2. Wheat contends that the trial court erred in admitting "installation tickets" offered by Redi which indicated the installed quantities for extras and carpeting supplied by Redi. These tickets were filled in by Redi's subcontractors and returned to Redi for its records. Wheat argues specifically that these tickets should be considered records of Redi's subcontractors and that Redi failed to lay the proper foundation for this third-party evidence, including testimony as to the manner in which such records were kept by the subcontractors.
A trial court's decision to admit testimony as an exception to the hearsay rule will not be disturbed absent a finding of abuse of discretion. See White v. White, 262 Ga. 168, 169 (415 SE2d 467) (1992). "OCGA 24-3-14, the Georgia Business Records Act, governs the admissibility of business records. Subsection (b) requires that a foundation be laid through the testimony of a witness who is familiar with the method of keeping the records and who can testify thereto and to facts which show that the entry was made in the regular course of a business at the time of the event or within a reasonable time thereafter." (Punctuation and emphasis omitted.) Nalley Northside Chevrolet v. Herring, 215 Ga. App. 185, 186 (3) (450 SE2d 452) (1994).
Wheat's argument that the installer's tickets in this case should be considered the business records of Redi's subcontractors is misguided. The installer's tickets were filled out by the subcontractors during their employment by Redi for the purposes of billing and reimbursement. Redi then kept these installer's tickets in its own files as part of its records. As such, these documents should be considered the business records of Redi, not the records of the subcontractors. Because these records were Redi's records, not those of a third-party subcontractor, the testimony from Redi's president was appropriate to lay the foundation for this evidence. Accordingly, Wheat's argument in this instance must fail.
3. Wheat contends that the trial court erred in denying its motion for new trial because the verdict returned by the jury was so excessive that it evidenced gross mistake. "The grant or denial of a motion for new trial is a matter within the sound discretion of the trial court and will not be disturbed if there is any evidence to authorize it." (Punctuation omitted.) Glenridge Unit Owners Assn. v. Felton, 183 Ga. App. 858 (3) (360 SE2d 418) (1987).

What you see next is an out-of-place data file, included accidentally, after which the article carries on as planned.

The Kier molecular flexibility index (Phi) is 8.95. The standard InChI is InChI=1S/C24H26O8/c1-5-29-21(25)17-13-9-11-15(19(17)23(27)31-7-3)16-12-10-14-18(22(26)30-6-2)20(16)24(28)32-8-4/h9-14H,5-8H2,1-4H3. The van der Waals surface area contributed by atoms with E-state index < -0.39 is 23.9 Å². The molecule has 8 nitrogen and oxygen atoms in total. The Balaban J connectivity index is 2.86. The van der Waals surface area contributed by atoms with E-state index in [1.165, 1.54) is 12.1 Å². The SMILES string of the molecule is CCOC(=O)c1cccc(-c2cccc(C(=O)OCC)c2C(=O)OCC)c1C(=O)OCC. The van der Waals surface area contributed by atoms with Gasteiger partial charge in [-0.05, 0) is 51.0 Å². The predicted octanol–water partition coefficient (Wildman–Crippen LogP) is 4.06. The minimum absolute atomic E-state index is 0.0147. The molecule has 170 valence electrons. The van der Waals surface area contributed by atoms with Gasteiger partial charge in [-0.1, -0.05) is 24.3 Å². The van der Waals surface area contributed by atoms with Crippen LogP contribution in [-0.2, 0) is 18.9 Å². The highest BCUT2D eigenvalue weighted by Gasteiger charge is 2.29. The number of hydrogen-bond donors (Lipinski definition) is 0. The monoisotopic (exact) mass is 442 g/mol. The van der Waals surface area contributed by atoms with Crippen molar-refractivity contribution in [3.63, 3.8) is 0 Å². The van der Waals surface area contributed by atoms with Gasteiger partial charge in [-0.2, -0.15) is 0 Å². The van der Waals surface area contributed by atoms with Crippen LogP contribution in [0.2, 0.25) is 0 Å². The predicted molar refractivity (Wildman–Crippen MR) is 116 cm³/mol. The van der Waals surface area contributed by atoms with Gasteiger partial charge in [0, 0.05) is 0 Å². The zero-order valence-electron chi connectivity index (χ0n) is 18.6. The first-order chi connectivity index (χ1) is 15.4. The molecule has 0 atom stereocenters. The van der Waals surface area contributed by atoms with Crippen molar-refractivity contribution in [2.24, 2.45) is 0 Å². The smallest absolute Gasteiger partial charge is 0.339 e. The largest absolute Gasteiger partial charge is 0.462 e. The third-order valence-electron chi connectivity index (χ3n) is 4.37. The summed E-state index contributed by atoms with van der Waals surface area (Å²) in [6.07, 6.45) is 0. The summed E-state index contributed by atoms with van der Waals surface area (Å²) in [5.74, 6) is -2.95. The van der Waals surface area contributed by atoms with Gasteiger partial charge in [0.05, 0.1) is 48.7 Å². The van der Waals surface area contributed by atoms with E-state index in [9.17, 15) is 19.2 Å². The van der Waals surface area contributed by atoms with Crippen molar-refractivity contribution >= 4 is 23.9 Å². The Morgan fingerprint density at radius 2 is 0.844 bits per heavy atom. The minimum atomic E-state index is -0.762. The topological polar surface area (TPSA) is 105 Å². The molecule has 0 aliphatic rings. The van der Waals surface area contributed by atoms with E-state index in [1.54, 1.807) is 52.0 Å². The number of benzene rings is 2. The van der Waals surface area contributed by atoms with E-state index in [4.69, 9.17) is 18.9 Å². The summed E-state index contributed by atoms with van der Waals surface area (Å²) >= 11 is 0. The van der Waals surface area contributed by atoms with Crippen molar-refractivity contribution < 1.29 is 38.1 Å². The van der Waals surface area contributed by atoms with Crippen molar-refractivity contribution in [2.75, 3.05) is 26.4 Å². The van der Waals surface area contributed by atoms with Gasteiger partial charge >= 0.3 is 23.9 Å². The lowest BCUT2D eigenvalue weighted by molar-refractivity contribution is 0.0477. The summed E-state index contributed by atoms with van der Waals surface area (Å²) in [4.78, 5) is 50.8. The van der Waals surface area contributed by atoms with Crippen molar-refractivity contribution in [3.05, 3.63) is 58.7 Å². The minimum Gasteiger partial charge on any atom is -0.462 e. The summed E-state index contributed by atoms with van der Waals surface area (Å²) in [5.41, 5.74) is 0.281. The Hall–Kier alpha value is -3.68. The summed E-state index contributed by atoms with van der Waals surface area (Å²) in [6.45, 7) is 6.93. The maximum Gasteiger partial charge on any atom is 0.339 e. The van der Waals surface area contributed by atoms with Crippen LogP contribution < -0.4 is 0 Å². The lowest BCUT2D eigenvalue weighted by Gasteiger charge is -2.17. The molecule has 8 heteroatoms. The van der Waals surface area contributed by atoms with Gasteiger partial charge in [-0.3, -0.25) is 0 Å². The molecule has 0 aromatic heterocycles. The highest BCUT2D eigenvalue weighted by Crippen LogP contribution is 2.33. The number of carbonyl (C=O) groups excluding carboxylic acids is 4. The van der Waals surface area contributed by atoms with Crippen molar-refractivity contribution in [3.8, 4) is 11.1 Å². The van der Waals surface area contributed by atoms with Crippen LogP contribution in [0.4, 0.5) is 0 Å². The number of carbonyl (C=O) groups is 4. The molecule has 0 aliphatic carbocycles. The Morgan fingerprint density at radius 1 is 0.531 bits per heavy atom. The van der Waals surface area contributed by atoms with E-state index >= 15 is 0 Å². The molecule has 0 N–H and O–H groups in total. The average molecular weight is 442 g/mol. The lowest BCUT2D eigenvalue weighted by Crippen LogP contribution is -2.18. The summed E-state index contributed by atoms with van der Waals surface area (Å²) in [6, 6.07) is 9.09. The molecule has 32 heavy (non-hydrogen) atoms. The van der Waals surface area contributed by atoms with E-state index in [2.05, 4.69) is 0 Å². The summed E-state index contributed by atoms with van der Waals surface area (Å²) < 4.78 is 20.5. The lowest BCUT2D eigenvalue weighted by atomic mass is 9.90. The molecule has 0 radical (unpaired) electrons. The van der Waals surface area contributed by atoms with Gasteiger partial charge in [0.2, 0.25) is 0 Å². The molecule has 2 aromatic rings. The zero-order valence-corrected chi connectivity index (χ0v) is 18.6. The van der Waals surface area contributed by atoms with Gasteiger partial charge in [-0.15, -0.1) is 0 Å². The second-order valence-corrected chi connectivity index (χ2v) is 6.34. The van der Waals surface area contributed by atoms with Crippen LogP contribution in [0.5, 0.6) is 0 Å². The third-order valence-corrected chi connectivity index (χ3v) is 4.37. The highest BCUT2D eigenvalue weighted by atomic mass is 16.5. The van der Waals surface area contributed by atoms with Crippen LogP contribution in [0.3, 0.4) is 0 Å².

"Unless a jury verdict is palpably unreasonable or excessive, or the product of bias, it will not be disturbed on appeal. OCGA 13-6-4. . . . It is also true in considering excessiveness that an appellate court does not have the broad discretionary powers invested in trial courts to set aside verdicts." (Citations and punctuation omitted.) Ford Motor Co. v. Stubblefield, 171 Ga. App. 331, 341 (7) (319 SE2d 470) (1984). In this case, the jury was presented with invoices totaling $29,569.42 relating to work on the first floor of the project. Considering that interest may have been included in the jury's award, we cannot say that the trial court erred in denying Wheat's motion for new trial on grounds that the verdict was excessive.
4. Wheat contends that the trial court erred in denying its motion for new trial because the verdict handed down by the jury includes a mixture of principal and interest that cannot be accurately reformed by the evidence. However, the transcript before us does not include the court's charge to the jury. Nor does it contain the portion of the trial following such charge, including the publication of the jury's verdict. As such, we have no evidence that Wheat objected to the jury's verdict appropriately to preserve its argument for purposes of appeal. "Where the transcript is necessary for review and appellant omits it from the record on appeal, the appellate court must assume the judgment below was correct and affirm." (Punctuation omitted.) Mullins v. Columbia County, 202 Ga. App. 148, 150 (413 SE2d 489) (1991).
5. Finally, Wheat contends that the trial court erred in denying its motion for new trial because the debts claimed by Redi were not liquidated. As we have previously concluded that such debts were liquidated, see Division 1 (b), supra, we need not consider this argument again.
Isenberg & Hewitt, Harriet C. Isenberg, for appellee.
1  From the verdict form, it cannot be determined whether the jury based its determination of damages on the basis of contract, commercial account, or some combination thereof. The total amount of damages awarded was written in blanks following both grounds of recovery.
2  Wheat concedes, however, that, with regard to the main floor of the Project, the jury could have calculated damages based on the contract along with evidence of carpet prices and quantities.
Smith, Howard & Ajax, Larry S. McReynolds, Scott D. Cahalan, for appellant.
Thursday May 21 04:03 EDT